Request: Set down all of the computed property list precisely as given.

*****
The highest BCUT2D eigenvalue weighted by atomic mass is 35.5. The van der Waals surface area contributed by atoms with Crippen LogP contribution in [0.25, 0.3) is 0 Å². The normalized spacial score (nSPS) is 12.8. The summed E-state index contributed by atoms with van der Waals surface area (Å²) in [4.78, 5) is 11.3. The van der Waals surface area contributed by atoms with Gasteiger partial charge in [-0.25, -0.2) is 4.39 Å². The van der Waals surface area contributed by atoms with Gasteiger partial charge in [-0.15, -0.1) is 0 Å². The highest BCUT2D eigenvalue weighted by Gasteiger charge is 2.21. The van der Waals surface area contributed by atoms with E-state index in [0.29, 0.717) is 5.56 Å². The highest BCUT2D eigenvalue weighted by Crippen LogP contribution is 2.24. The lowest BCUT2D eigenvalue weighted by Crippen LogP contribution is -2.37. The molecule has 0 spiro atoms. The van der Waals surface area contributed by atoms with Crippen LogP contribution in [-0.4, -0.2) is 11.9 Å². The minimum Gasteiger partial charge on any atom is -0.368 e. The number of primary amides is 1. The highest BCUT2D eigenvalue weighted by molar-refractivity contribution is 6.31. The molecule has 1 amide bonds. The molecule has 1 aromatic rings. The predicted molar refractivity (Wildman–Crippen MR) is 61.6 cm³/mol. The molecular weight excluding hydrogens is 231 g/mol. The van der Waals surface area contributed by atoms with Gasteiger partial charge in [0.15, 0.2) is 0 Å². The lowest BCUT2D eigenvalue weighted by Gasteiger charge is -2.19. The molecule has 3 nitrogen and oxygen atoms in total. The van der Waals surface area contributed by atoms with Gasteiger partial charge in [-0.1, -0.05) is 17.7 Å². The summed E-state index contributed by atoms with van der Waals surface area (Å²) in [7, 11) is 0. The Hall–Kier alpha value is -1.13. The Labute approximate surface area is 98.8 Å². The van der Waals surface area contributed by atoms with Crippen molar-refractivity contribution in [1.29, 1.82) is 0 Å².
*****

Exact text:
The highest BCUT2D eigenvalue weighted by atomic mass is 35.5. The van der Waals surface area contributed by atoms with Crippen LogP contribution in [0.25, 0.3) is 0 Å². The normalized spacial score (nSPS) is 12.8. The summed E-state index contributed by atoms with van der Waals surface area (Å²) in [4.78, 5) is 11.3. The van der Waals surface area contributed by atoms with Gasteiger partial charge in [-0.25, -0.2) is 4.39 Å². The van der Waals surface area contributed by atoms with Gasteiger partial charge in [-0.15, -0.1) is 0 Å². The highest BCUT2D eigenvalue weighted by Gasteiger charge is 2.21. The van der Waals surface area contributed by atoms with E-state index in [0.29, 0.717) is 5.56 Å². The highest BCUT2D eigenvalue weighted by Crippen LogP contribution is 2.24. The lowest BCUT2D eigenvalue weighted by Crippen LogP contribution is -2.37. The molecule has 0 spiro atoms. The van der Waals surface area contributed by atoms with Crippen LogP contribution in [-0.4, -0.2) is 11.9 Å². The minimum Gasteiger partial charge on any atom is -0.368 e. The number of primary amides is 1. The highest BCUT2D eigenvalue weighted by molar-refractivity contribution is 6.31. The molecule has 1 amide bonds. The molecule has 1 aromatic rings. The predicted molar refractivity (Wildman–Crippen MR) is 61.6 cm³/mol. The molecular weight excluding hydrogens is 231 g/mol. The van der Waals surface area contributed by atoms with Gasteiger partial charge in [0.15, 0.2) is 0 Å². The lowest BCUT2D eigenvalue weighted by Gasteiger charge is -2.19. The molecule has 3 nitrogen and oxygen atoms in total. The van der Waals surface area contributed by atoms with Gasteiger partial charge in [-0.1, -0.05) is 17.7 Å². The summed E-state index contributed by atoms with van der Waals surface area (Å²) in [7, 11) is 0. The Hall–Kier alpha value is -1.13. The Labute approximate surface area is 98.8 Å². The van der Waals surface area contributed by atoms with Crippen molar-refractivity contribution in [1.29, 1.82) is 0 Å².